Radiometric dating debate
New discoveries have filled in the gaps, and shown us in unimaginable detail the shape of the great ‘tree of life’.
Darwin and his contemporaries could never have imagined the improvements in resolution of stratigraphy that have come since 1859, nor guessed what fossils were to be found in the southern continents, nor predicted the huge increase in the number of amateur and professional paleontologists worldwide.
Fossils document the order of appearance of groups and they tell us about some of the amazing plants and animals that died out long ago.
Fossils can also show us how major crises, such as mass extinctions, happened, and how life recovered after them.
Other critics, perhaps more familiar with the data, question certain aspects of the quality of the fossil record and of its dating.
These skeptics do not provide scientific evidence for their views.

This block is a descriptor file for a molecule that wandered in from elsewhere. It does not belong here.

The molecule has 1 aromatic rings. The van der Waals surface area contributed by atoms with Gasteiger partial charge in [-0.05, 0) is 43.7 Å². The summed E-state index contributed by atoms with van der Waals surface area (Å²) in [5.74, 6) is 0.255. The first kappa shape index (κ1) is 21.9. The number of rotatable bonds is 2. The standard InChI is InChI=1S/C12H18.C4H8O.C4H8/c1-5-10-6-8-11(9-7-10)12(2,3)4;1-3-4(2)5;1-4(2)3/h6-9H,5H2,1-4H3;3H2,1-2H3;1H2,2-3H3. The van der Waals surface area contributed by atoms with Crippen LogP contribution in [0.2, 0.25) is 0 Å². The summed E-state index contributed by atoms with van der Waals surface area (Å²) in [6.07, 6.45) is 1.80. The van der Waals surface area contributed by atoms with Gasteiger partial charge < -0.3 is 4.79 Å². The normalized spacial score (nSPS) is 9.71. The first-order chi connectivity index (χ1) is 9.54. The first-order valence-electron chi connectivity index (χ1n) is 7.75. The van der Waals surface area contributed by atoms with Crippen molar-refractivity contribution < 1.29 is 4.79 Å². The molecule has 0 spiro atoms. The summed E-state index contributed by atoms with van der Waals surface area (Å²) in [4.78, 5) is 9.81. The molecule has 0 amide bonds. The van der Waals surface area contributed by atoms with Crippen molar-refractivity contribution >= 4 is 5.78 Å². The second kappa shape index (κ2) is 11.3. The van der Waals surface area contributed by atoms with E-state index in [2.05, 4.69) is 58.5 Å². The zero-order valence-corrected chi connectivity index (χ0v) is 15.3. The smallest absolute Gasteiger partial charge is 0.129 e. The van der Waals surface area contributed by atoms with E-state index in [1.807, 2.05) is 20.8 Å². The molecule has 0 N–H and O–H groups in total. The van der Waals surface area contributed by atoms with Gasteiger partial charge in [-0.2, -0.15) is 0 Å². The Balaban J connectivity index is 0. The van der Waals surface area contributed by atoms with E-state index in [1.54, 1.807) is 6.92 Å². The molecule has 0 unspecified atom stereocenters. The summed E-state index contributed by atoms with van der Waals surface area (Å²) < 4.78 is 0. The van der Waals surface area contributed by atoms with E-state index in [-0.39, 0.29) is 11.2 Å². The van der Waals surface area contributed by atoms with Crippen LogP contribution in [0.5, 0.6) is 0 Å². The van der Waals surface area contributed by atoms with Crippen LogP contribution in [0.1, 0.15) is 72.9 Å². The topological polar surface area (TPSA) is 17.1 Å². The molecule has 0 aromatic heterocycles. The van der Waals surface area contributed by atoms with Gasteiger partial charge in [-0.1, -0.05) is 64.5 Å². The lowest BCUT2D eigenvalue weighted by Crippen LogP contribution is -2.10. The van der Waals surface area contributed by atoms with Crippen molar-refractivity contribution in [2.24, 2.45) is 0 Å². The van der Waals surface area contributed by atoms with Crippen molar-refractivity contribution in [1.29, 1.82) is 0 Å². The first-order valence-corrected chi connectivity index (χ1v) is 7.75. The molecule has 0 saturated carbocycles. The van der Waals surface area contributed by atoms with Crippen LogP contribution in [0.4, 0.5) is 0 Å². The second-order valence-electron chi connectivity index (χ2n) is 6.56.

The methods are all based on radioactive decay: The first radiometric dates, generated about 1920, showed that the Earth was hundreds of millions, or billions, of years old.
The fossil record is fundamental to an understanding of evolution.Results from different techniques, often measured in rival labs, continually confirm each other.Every few years, new geologic time scales are published, providing the latest dates for major time lines.If the fossils, or the dating of the fossils, could be shown to be inaccurate, all such information would have to be rejected as unsafe.Geologists and paleontologists are highly self-critical, and they have worried for decades about these issues. D., is a vertebrate paleontologist with particular interests in dinosaur origins and fossil history.